A New York woman suspected of illegally downloading copyrighted music has gone to court to block the Recording Industry Association of America’s (RIAA) attempt to obtain her name through a subpoena issued under a controversial provision of the Digital Millennium Copyright Act (DMCA). The RIAA claims the woman, whose online name is “nycfashiongirl,” illegally downloaded more than 900 songs and at least one feature-length movie.
Nycfashiongirl attorney Glenn Peterson said he filed a motion in the district court in Washington, D.C., Thursday to retain her anonymity, challenging the constitutionality of the DMCA subpoena. The attorney claims the RIAA violated state and federal laws in securing her online name and IP address through its search of peer-to-peer networks looking for possible music pirates.
Unlike a usual subpoena, which requires some underlying claim of a possible crime and must be signed by a judge or magistrate, under the DMCA a subpoena can be issued by a court clerk who only verifies a form has been properly filled out. The DMCA subpoena compels an Internet service provider (ISP) to turn over the name, telephone number and address of a subscriber suspected of copyright violations.
The subpoenas require no notice to, or opportunity to be heard by, the alleged infringer.
Since winning a June court case against Verizon over the validity of the subpoenas, the RIAA has issued more than a thousand of them seeking names of people the music trade group suspects of downloading copyrighted music. Verizon is appealing the decision but, in the interim, has been ordered by the court to turn over names sought by the RIAA.
Peterson also asked Verizon not to turn over the woman’s name to the RIAA. Sarah Deutsch, vice president and associate general counsel for Verizon, said the telecom giant would comply with the request.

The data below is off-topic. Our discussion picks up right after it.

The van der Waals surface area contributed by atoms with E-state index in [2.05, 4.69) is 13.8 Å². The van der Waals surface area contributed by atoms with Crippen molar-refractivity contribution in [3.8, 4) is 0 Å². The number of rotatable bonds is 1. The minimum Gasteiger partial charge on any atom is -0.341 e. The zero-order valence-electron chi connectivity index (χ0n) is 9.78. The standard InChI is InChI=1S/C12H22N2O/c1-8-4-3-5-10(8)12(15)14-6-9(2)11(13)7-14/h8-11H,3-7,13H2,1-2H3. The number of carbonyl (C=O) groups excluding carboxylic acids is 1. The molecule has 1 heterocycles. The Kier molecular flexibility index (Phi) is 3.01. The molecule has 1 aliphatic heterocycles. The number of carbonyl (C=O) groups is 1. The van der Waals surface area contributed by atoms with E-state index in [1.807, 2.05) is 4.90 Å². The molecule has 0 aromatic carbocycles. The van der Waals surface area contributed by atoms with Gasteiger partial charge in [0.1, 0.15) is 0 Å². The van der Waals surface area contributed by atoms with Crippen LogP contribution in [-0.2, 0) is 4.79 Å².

Deutsch says the RIAA is engaging in a fishing expedition in order to obtain as many names as possible before the appeals court ruling, currently set for Sept. 16, and that the music industry is “trampling on the privacy rights” of thousands of ISP customers.
“The court’s decision has troubling ramifications for consumers, service providers and the growth of the Internet. It opens the door for anyone who makes a mere allegation of copyright infringement to gain complete access to private subscriber information without the due process protections afforded by the courts,” Deutsch said after the initial ruling. “This case will have a chilling effect on private communications, such as e-mail, surfing the Internet or the sending of files between private parties.”
Other ISPs are now joining Verizon in the legal fray. In August, Pacific Bell Internet Services, a subsidiary of SBC Communications, filed a lawsuit against the RIAA after it received 200 subpoenas demanding the names, addresses and telephone numbers of the ISP’s subscribers who the RIAA claims are engaging in copyright infringement.
The RIAA didn’t respond to a telephone request by internetnews for comment. But RIAA President Cary Sherman said after the June ruling, “A federal district court has again affirmed that the law which provides copyright holders with a process to identify infringers is both Constitutional and appropriate.”
Sherman added, “If users of pirate peer-to-peer sites don’t want to be identified, they should not break the law by illegally distributing music. Today’s decision makes clear that these individuals cannot rely on their ISPs to shield them from accountability.”